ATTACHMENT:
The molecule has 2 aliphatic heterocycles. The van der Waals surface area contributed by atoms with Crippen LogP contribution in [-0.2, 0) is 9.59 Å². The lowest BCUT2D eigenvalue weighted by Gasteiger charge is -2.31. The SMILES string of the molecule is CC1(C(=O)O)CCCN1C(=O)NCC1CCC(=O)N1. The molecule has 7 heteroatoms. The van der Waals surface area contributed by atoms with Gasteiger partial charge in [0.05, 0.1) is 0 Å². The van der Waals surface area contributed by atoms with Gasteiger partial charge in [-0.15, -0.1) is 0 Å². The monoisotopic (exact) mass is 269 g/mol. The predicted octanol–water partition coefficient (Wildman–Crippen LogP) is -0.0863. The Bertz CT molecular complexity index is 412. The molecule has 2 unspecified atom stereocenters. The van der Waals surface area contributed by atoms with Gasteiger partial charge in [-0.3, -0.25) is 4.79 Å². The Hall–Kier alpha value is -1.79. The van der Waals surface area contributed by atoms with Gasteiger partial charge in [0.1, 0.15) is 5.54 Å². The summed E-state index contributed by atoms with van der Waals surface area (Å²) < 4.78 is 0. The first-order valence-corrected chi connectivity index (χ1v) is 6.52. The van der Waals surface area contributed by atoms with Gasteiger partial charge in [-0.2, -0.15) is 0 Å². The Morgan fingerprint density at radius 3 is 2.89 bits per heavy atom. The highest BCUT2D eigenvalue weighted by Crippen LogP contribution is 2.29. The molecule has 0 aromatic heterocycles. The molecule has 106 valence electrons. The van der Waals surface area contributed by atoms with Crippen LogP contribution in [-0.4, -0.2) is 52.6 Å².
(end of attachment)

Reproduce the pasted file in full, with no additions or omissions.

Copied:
The molecule has 2 aliphatic heterocycles. The van der Waals surface area contributed by atoms with Crippen LogP contribution in [-0.2, 0) is 9.59 Å². The lowest BCUT2D eigenvalue weighted by Gasteiger charge is -2.31. The SMILES string of the molecule is CC1(C(=O)O)CCCN1C(=O)NCC1CCC(=O)N1. The molecule has 7 heteroatoms. The van der Waals surface area contributed by atoms with Gasteiger partial charge in [0.05, 0.1) is 0 Å². The van der Waals surface area contributed by atoms with Gasteiger partial charge in [-0.15, -0.1) is 0 Å². The monoisotopic (exact) mass is 269 g/mol. The predicted octanol–water partition coefficient (Wildman–Crippen LogP) is -0.0863. The Bertz CT molecular complexity index is 412. The molecule has 2 unspecified atom stereocenters. The van der Waals surface area contributed by atoms with Gasteiger partial charge in [-0.3, -0.25) is 4.79 Å². The Hall–Kier alpha value is -1.79. The van der Waals surface area contributed by atoms with Gasteiger partial charge in [0.1, 0.15) is 5.54 Å². The summed E-state index contributed by atoms with van der Waals surface area (Å²) < 4.78 is 0. The first-order valence-corrected chi connectivity index (χ1v) is 6.52. The van der Waals surface area contributed by atoms with Gasteiger partial charge in [-0.2, -0.15) is 0 Å². The Morgan fingerprint density at radius 3 is 2.89 bits per heavy atom. The highest BCUT2D eigenvalue weighted by Crippen LogP contribution is 2.29. The molecule has 0 aromatic heterocycles. The molecule has 106 valence electrons. The van der Waals surface area contributed by atoms with Crippen LogP contribution in [-0.4, -0.2) is 52.6 Å².